“Flash Trash: Gianni Versace and the theory and practice of glamour” by
Réka C. V. Buckley and Stephen Gundle.
The work of Gianni Versace can often be called vulgar, tasteless, and over the top. His legacy, although one of considerable success is often overshadowed by allegations of gaudy designs and an anti-feminist, over sexualized aesthetic. Réka C. Buckley and Stephen Gundle approach the legacy of Gianni Versace with a different eye, through using the theory and practice of glamour to explain his success as a designer and businessman.

The authors set forth a means for explaining the work of Gianni Versace by first defining glamour theory and then tying it to the work of Versace. Walter Scott, a romantic novelist who wrote novels concerning the Middle Ages, introduced the idea of glamour into literary language. The aspect of escapist fantasy in these novels appealed to the bourgeoisie. The idea of glamour explained the desire of realistic situations with out inconvenience. The late 19th and early 20th century welcomed a more consumer driven economy, where products associated with desirable characteristics (beauty, wealth, youth, etc) were becoming the objects of desire of the bourgeoisie. This idea carries through to the golden age of Hollywood were wealth equated to morality. However, it is in the realm of the French courtesan that glamour and fashion truly intersect.

The French courtesan was the beginning of the commercialization of sex. Courtesans essentially marketed themselves through purveying a specific image. “…they possessed precisely the qualities of beauty, desirability, fashionableness, and wealth that attracted attention. The courtesan fitted so well with the new order because she was a professional of make-believe and illusion in an era in which appearances became substance” (Buckley and Gundle 6). The courtesan was the perfect combination of attributes, resulting in the concept of modern glamour.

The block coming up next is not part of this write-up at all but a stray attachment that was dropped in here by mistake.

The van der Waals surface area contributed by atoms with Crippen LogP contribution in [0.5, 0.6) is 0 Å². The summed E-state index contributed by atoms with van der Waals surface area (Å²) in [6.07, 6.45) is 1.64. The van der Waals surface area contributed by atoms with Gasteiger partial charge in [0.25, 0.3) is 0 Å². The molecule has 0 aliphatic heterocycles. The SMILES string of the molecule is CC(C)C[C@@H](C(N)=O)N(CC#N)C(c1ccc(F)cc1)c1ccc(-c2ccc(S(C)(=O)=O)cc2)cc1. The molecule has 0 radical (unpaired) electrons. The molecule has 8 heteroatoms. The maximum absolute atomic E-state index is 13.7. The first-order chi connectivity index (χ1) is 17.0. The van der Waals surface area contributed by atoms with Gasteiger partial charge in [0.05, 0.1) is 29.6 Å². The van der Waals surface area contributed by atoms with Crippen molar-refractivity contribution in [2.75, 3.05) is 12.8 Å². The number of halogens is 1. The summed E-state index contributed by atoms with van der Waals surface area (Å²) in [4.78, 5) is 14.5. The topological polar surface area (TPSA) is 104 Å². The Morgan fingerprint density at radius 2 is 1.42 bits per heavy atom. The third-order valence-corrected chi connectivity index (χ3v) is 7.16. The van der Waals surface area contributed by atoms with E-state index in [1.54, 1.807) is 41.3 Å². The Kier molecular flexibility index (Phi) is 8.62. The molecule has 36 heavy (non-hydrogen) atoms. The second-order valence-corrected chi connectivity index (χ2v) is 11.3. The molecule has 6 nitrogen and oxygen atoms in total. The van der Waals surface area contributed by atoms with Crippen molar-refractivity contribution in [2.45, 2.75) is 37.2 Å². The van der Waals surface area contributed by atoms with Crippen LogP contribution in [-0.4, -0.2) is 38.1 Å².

Buckley and Gundle explain Versace’s rise to prominence during the 1970s fashion revolution, in which consumer aspirations and economic growth made luxury ready to wear possible. In the 1990s, Versace developed his aesthetic of over the top glamour for which the brand is known for today. Versace experienced incredible success as result of Italy’s lax tax system and control over brand image. The new rich flocked to Versace, as his designs represented an idealized image of jet set glamour.

Versace’s association with glamour is dependant upon many factors. Buckley and Gundle highlight “Image and Celebrity, ” “The Versace style,” and “Gender and Sexuality” as factors contributing to Versace’s glamorous image. Versace was calculated purveyor of his brand, creating associations with celebrities in order to cultivate an image of glamour. Furthermore, Versace’s work was heavily influenced by the decadence of the Italian renaissance, which inevitably associates the brand with power and aristocracy. Finally, Versace favored a non-conformist woman, who embraced her sexuality and powers of seduction, harkening to the courtesan.

The authors conclude by tying Versace to the features of glamour they had defined earlier, ultimately deciding that Gianni Versace use of paradoxical vulgarity and elegance, emphasis on desirable images and excess, and construction alluring models of femininity place Versace with in the legacy of modern glamour. It becomes apparent through a close reading of this text, that Versace’s success is inextricably tied to the commercialization of sexual power.

About the Authors: Flash Trash: Gianni Versace and the theory and practice of glamour” is found in “Fashion Cultures: Theories, explorations and analysis” and was published in 2000. Stephen Gundle is the author of “Glamour: a History” which was published in 2008. Réka C.V. Buckley is a professor at the University of Portsmouth specializing in film and visual studies.